Findings presented in Figures 2 and 3 suggest that CST-Abl inhibits oncogenic TGF-β signaling; they also point to the intriguing possibility that this event may in fact be reliant upon signaling inputs derived from TGF-β receptors. In addressing this hypothesis, we initially measured the concentrations of TGF-β1 produced by parental and CST-Abl-expressing 4T1 cells. As shown in Figure 4A, CST-Abl expression significantly increased the production and secretion of TGF-β1, leading to augmented TGF-β signaling as well (Figure 4B). Interestingly, although TGF-β readily stimulated Smad2 and Smad3 in 4T1 cells, we only detected the activation of Smad2 in CST-Abl-expressing 4T1 cells treated with TGF-β (Figure 4C). In light of recent findings demonstrating crosstalk between BMP- and TGF-β-regulated Smads [4345], we next determined whether CST-Abl expression influenced the coupling of TGF-β to classical BMP-regulated responses. Interestingly, although TGF-β could indeed stimulate the phosphorylation of Smad1/5/8, this event only transpired in CST-Abl-expressing 4T1 cells and was readily inhibited by administration of the TβR-1/ALK-5 inhibitor, SB431542 (Figure 4D). Likewise, the ability of TGF-β to activate a BMP-responsive reporter gene (i.e., BRE-luciferase) was also specific to CST-Abl-expressing 4T1 cells (data not shown). Finally, we asked whether the TGF-β-dependent increase in Smad1/5/8 phosphorylation in CST-Abl expressing 4T1 cells was dependent upon the activity of the BMPR1A. Figure 4E shows that TGF-β stimulation of Smad1/5/8 phosphorylation was unaffected by administration of the BMP antagonist, BMPR1A (ALK1-FC), which robustly inhibited the coupling of BMP2 to Smad1/5/8 phosphorylation and BRE-driven luciferase expression (data not shown). Collectively, these findings demonstrate that the coupling of TGF-β to Smad1/5/8 was dependent upon the activities of c-Abl and TβRI, and conversely, were independent of BMP type I receptors.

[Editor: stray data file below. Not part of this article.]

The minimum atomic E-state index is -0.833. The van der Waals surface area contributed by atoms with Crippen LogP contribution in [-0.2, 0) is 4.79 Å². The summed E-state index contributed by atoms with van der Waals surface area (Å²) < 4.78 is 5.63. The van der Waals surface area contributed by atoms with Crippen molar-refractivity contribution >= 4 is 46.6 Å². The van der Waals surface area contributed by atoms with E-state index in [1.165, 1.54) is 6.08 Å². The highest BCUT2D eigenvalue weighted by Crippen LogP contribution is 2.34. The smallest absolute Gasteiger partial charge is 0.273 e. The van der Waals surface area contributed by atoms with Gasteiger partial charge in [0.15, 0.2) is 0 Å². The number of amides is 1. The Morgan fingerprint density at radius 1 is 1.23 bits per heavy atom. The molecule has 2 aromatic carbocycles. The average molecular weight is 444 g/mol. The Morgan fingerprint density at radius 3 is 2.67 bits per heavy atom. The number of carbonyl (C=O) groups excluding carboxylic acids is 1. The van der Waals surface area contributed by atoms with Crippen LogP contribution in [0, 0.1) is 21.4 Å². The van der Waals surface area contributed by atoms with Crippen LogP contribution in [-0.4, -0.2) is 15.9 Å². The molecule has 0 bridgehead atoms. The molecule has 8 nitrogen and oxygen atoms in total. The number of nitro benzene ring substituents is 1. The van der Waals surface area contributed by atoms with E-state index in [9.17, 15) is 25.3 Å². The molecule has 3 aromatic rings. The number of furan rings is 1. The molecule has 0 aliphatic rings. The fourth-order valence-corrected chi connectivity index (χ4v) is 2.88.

Figure 4: CST-Abl governs the coupling of TGF-β to the activation of Smad2/3 and Smad1/5/8 in 4T1 cells. (A) CST-Abl expression induces the production and secretion of TGF-β1 from 4T1 cells as measured by ELISA assays. Data are the mean (± SE) fold-induction of TGF-β1 in 3 independent experiments. *P < 0.05. (B) Parental (E.V.) and CST-Aβl (CST-A)-expressing 4T1 cells were transiently transfected with p3TP-luciferase and with pCMV-β-gal, and subsequently were stimulated with TGF-β1 (5 ng/ml). Data are the mean (± SE) fold-induction of luciferase activity normalized to that of β-gal in 3 independent experiments. **P < 0.01. (C) Parental (E.V.) and CST-Aβl-expressing 4T1 cells were stimulated with TGF-β1 (5 ng/ml) as indicated in the absence or presence of the TβRI inhibitor, SB431542 (10 μM; Panel D) or the BMP antagonist, ALK1-Fc (200 ng/ml; Panel E). Afterward, the activation status of Smad2, Smad3, and Smad1/5/8 were monitored by immunoblotting as indicated. Differences in protein loading were monitored by reprobing stripped membranes with antibodies against total Smad2/3 and β-actin as indicated. Data are representative images of 4 (C), 2 (D), or 2 (E) independent experiments, respectively.